In recent years, the F&B industry has seen an increase in the use of robotics to perform tasks that humans traditionally perform.
From waitresses to making cocktails, robots are slowly but surely infiltrating the F&B workforce.
F&B entrepreneurs have touted the robots as more efficient and they are also able to do tasks that humans are less willing to do.
With the outbreak of Covid-19, these robots have now become even more relevant as the pandemic has resulted in close human contact being discouraged.
Even the famous Chinese hotpot chain Hai Di Lao, which is known for its good service, has used robots as servers in its “futuristic” outlet on Marina Square.
But are these robots just a novelty or will they replace human staff in the coming period?
Addressing the problems of F&B business owners
RATIO's robot barista and bartender / Photo credit: Coconuts
The food and beverage (F&B) industry is a difficult situation – from intense competition to rising labor and rental costs to a global pandemic.
According to Enterprise Singapore, only 60 percent of small F&B businesses survive in the first five years of operation, and a third of F&B stores are replaced every year.
Robots can therefore be used to tackle challenges like narrowing margins, the scarce labor crisis and other common problems faced by F&B owners.
For this reason, the Singapore company ROSS Digital Pte Ltd designed and launched RATIO, the world's first robot café and lounge.
The RATIO serves up to 60 drinks, from authentic Nanyang Kopi to craft coffee and inventive cocktails.
According to Gavin Pathross, founder of RATIO, in an interview with Channel News Asia, the cost of leasing RATIO is between S $ 2,500 and S $ 3,500 per month.
While comparable to the average salary of F&B service staff, including bartenders, it can work all day and has "almost no downtime".
Similarly, longtime player in the F&B industry, Jason Thai came across the KopiMatic when he couldn't find a qualified Kopi brewer for his cafe.
The KopiMatic is a machine that doesn't require manual labor to brew a cup of Kopi.
KopiMatic founder Jason Thai / Photo credit: Hawkermatic
The cost savings are also significant.
Unlike humans, KopiMatic can work around the clock. It is also capable of serving drinks faster than humans and moving 400 cups an hour through the service line.
No "Recruitment and Retention Costs, Salary Raises, Annual Vacation, Medical Vacation, Personal Vacation, and Insurance" are required when purchasing the claims from KopiMatic, parent company Hawkermatic, on their website.
A Facebook post by KopiMatic's parent company, HawkerMatic, even advertises the machine to make better tasting coffee than artificial coffee.
"Every step of the brewer's machine reproduces the temperature and timing of the coffee and tea, from soaking and blooming the flavors, to stirring according to powder and recipe, to pulling the socks for the best, fullest flavors," the company said.
Robotic solutions like these are obviously also well received by investors.
In January, Singapore-based technology startup Crown Technologies announced that it had signed its first major cross-border contract with JR East Business Development SEA Pte. Ltd. has completed. Ltd, a subsidiary of the East Japan Railway Company.
This brings the company to an initial valuation of S $ 33 million.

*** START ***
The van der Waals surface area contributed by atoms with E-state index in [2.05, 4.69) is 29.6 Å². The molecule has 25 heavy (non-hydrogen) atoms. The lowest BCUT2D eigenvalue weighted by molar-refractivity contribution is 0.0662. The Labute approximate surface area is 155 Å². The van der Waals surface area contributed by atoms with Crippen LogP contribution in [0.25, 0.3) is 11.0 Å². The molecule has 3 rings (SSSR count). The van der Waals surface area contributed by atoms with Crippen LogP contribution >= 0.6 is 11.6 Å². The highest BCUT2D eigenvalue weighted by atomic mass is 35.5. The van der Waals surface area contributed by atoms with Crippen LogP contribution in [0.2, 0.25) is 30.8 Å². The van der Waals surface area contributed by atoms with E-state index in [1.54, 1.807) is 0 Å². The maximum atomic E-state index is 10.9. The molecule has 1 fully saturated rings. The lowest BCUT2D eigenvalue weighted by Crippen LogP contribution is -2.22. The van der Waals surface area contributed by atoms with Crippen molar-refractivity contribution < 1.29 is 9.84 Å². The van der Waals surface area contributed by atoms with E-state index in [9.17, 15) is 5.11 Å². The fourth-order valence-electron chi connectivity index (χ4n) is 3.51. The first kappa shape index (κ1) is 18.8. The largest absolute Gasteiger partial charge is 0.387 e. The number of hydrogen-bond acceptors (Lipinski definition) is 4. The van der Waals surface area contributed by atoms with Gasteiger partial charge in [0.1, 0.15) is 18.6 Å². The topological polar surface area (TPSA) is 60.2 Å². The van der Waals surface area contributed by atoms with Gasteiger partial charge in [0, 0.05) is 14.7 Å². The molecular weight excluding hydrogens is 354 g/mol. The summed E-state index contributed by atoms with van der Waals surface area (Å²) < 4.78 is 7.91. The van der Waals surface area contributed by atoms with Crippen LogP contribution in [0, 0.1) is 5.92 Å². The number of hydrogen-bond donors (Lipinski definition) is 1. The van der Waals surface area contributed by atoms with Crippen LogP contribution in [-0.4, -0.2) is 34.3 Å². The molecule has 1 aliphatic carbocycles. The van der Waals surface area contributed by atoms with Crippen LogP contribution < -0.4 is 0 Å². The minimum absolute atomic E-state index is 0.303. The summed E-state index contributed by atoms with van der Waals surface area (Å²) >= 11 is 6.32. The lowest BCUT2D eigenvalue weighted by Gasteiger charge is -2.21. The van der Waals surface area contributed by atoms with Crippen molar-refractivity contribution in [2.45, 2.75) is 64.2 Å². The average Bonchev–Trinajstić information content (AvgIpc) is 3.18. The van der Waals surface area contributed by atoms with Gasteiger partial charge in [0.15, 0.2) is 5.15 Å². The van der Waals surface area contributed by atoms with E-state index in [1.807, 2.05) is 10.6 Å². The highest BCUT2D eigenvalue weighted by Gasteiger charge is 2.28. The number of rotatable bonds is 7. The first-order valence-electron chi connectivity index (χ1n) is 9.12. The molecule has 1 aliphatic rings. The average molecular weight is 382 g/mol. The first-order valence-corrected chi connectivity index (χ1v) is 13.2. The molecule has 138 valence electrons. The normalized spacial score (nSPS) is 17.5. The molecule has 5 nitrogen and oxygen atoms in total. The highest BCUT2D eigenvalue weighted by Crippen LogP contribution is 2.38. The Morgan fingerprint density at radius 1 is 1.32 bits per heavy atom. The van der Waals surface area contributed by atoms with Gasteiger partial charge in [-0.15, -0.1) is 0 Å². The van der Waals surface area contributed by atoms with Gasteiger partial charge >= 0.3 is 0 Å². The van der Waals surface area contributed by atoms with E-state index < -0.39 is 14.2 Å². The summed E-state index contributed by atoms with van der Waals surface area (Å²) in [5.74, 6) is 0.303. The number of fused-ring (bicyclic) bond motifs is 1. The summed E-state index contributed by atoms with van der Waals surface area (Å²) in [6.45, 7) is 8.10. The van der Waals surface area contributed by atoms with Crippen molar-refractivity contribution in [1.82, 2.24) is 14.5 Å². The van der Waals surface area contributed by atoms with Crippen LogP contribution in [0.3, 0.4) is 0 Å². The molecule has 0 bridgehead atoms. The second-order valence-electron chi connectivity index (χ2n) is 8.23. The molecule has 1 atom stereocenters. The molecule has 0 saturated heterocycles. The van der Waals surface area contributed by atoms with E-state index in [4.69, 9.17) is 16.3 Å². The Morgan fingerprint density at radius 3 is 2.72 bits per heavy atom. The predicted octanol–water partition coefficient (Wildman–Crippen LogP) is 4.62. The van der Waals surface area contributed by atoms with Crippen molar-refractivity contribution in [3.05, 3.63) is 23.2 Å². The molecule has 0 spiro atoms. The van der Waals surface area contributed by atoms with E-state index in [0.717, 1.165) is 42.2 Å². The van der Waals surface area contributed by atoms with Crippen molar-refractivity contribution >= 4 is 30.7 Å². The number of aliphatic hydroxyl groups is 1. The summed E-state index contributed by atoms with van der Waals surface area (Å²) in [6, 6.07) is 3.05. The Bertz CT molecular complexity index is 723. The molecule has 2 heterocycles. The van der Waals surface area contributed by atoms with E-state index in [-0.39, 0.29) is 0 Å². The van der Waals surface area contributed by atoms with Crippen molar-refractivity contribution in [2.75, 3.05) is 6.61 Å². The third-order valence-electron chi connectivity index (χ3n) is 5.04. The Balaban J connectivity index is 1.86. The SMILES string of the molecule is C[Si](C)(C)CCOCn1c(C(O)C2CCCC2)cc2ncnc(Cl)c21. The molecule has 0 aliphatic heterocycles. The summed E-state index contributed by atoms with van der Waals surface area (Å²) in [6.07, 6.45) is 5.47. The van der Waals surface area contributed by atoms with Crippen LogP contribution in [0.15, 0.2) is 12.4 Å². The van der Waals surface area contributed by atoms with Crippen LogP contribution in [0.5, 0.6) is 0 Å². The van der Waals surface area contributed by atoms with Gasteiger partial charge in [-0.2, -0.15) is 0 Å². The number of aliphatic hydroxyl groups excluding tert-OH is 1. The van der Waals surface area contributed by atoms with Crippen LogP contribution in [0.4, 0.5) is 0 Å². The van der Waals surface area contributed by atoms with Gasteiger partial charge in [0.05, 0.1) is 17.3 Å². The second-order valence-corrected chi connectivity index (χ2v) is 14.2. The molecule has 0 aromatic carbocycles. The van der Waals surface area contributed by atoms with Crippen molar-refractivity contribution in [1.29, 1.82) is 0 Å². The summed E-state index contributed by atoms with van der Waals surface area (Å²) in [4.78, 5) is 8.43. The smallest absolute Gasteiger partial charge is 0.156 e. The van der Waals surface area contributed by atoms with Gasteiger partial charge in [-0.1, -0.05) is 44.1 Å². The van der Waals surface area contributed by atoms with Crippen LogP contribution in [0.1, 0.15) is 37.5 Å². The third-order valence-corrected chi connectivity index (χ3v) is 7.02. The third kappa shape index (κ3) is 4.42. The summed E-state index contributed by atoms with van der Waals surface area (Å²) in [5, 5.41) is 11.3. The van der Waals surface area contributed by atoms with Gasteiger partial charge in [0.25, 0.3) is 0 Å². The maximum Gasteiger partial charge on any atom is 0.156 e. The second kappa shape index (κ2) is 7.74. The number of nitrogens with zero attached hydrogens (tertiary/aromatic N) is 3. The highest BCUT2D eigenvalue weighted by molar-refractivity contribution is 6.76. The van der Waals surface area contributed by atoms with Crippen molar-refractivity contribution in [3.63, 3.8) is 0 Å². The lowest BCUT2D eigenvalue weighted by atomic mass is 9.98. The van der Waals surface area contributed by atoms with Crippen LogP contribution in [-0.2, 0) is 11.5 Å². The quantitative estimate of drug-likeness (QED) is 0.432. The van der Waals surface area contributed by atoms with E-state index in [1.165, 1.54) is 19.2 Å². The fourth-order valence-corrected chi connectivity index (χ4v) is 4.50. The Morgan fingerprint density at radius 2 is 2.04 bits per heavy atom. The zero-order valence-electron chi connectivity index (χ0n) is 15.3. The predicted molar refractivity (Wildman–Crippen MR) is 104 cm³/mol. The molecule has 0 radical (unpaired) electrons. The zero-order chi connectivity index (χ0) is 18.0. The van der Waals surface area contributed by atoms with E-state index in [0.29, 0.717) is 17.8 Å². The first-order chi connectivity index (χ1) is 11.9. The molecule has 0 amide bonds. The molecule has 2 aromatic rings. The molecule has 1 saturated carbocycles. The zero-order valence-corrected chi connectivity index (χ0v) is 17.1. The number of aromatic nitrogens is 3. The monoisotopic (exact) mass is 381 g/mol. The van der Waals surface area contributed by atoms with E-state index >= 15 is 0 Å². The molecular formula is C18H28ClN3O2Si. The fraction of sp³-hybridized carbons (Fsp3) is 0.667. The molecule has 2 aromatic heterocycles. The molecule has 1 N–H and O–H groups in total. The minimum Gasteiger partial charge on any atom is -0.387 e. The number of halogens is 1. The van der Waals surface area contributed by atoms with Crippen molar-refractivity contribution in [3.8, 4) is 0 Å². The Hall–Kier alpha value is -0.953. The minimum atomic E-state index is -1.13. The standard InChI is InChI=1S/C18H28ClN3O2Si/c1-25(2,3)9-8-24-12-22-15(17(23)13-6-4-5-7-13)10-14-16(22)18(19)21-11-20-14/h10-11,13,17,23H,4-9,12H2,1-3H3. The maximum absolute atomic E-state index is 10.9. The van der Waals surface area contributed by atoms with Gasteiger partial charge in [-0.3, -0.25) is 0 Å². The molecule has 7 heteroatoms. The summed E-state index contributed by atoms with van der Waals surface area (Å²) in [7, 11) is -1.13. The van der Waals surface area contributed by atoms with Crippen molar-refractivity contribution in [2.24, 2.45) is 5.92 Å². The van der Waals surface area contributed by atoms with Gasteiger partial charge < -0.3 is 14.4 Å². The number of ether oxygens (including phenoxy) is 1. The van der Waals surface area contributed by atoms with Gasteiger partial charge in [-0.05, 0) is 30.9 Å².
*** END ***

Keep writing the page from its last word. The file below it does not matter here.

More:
Similarly, RATIO has received a round of investment led by a consortium of like-minded partners that includes Frasers Property, JustCo, zVentures, ORO and other high profile individuals and is expected to expand rapidly.
Can robots really do anything?
Photo credit: Crown Technologies
There's no denying that robots are doing the jobs that many Singaporeans are reluctant to do.
Channel News Asia reported in early February that there were no buyers for 1,000 jobs in the F&B industry. This is where robots can be used to fill the labor crisis.
According to the business owners, it is becoming apparent that robots are actually helping to reduce costs and speed up processes in the kitchen.
However, there are certain aspects that robots do not cover. For example, the "human touch" is still very important in the F&B industry.
As important as the taste and quality of the meals served in a restaurant are, service also plays a huge role in customer return.
Currently, robots do not have the same ability as humans to communicate with customers.
Although RATIO uses robots, Gavin is convinced that they cannot replace the “human touch”.
In fact, all of the RATIO stores in China and Singapore are human-operated, and the purpose of the robots is to simply relieve employees of repetitive tasks.
After implementing the robot, Gavin told Vulcan Post that RATIO employees actually enjoyed greater job satisfaction as their time was freed up for other activities such as speaking to customers.
To add this, robots have yet to be programmed with recipes and menus that can currently only be conceived by their human counterparts.
Technology and human touch can coexist
In the midst of the increasing number of restaurants and eateries, competition is undoubtedly tougher. A tempting menu is likely not enough to ensure customer loyalty.
Providing a good customer experience has become one of the basic requirements for customers to dine in a restaurant.
Since restaurants prefer digitization, customer loyalty can take a back seat. Hence, it is important for employees to treat technology as a tool to enhance human interaction rather than replace it.
Selected image source: Telegraph